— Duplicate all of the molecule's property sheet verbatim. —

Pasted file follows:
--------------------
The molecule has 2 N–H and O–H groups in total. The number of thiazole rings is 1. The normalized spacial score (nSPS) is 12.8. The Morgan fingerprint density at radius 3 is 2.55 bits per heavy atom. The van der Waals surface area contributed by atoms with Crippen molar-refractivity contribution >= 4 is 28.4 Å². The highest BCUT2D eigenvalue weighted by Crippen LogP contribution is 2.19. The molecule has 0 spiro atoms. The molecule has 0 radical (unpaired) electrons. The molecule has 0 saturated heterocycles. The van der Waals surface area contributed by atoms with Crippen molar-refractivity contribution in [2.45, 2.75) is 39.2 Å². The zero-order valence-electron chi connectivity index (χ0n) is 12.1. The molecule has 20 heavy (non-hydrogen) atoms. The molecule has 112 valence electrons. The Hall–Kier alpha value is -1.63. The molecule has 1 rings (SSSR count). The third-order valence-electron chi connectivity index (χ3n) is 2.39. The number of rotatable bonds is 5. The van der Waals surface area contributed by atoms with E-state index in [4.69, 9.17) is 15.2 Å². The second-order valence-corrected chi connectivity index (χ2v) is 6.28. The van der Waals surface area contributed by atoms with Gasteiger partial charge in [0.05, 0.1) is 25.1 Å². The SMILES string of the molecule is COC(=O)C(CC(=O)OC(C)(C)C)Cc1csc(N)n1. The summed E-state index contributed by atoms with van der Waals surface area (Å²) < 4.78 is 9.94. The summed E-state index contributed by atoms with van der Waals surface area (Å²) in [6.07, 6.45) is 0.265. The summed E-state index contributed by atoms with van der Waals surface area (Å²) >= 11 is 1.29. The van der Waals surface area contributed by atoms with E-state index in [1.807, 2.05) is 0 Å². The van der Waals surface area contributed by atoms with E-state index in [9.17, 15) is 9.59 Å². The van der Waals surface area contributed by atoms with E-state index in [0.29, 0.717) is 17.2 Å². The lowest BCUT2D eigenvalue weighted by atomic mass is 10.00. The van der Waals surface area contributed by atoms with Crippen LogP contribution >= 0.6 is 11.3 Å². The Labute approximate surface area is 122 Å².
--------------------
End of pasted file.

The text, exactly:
The molecule has 2 N–H and O–H groups in total. The number of thiazole rings is 1. The normalized spacial score (nSPS) is 12.8. The Morgan fingerprint density at radius 3 is 2.55 bits per heavy atom. The van der Waals surface area contributed by atoms with Crippen molar-refractivity contribution >= 4 is 28.4 Å². The highest BCUT2D eigenvalue weighted by Crippen LogP contribution is 2.19. The molecule has 0 spiro atoms. The molecule has 0 radical (unpaired) electrons. The molecule has 0 saturated heterocycles. The van der Waals surface area contributed by atoms with Crippen molar-refractivity contribution in [2.45, 2.75) is 39.2 Å². The zero-order valence-electron chi connectivity index (χ0n) is 12.1. The molecule has 20 heavy (non-hydrogen) atoms. The molecule has 112 valence electrons. The Hall–Kier alpha value is -1.63. The molecule has 1 rings (SSSR count). The third-order valence-electron chi connectivity index (χ3n) is 2.39. The number of rotatable bonds is 5. The van der Waals surface area contributed by atoms with E-state index in [4.69, 9.17) is 15.2 Å². The second-order valence-corrected chi connectivity index (χ2v) is 6.28. The van der Waals surface area contributed by atoms with Gasteiger partial charge in [0.05, 0.1) is 25.1 Å². The SMILES string of the molecule is COC(=O)C(CC(=O)OC(C)(C)C)Cc1csc(N)n1. The summed E-state index contributed by atoms with van der Waals surface area (Å²) < 4.78 is 9.94. The summed E-state index contributed by atoms with van der Waals surface area (Å²) in [6.07, 6.45) is 0.265. The summed E-state index contributed by atoms with van der Waals surface area (Å²) >= 11 is 1.29. The van der Waals surface area contributed by atoms with E-state index in [1.807, 2.05) is 0 Å². The van der Waals surface area contributed by atoms with E-state index in [9.17, 15) is 9.59 Å². The van der Waals surface area contributed by atoms with E-state index in [0.29, 0.717) is 17.2 Å². The lowest BCUT2D eigenvalue weighted by atomic mass is 10.00. The van der Waals surface area contributed by atoms with Crippen LogP contribution >= 0.6 is 11.3 Å². The Labute approximate surface area is 122 Å².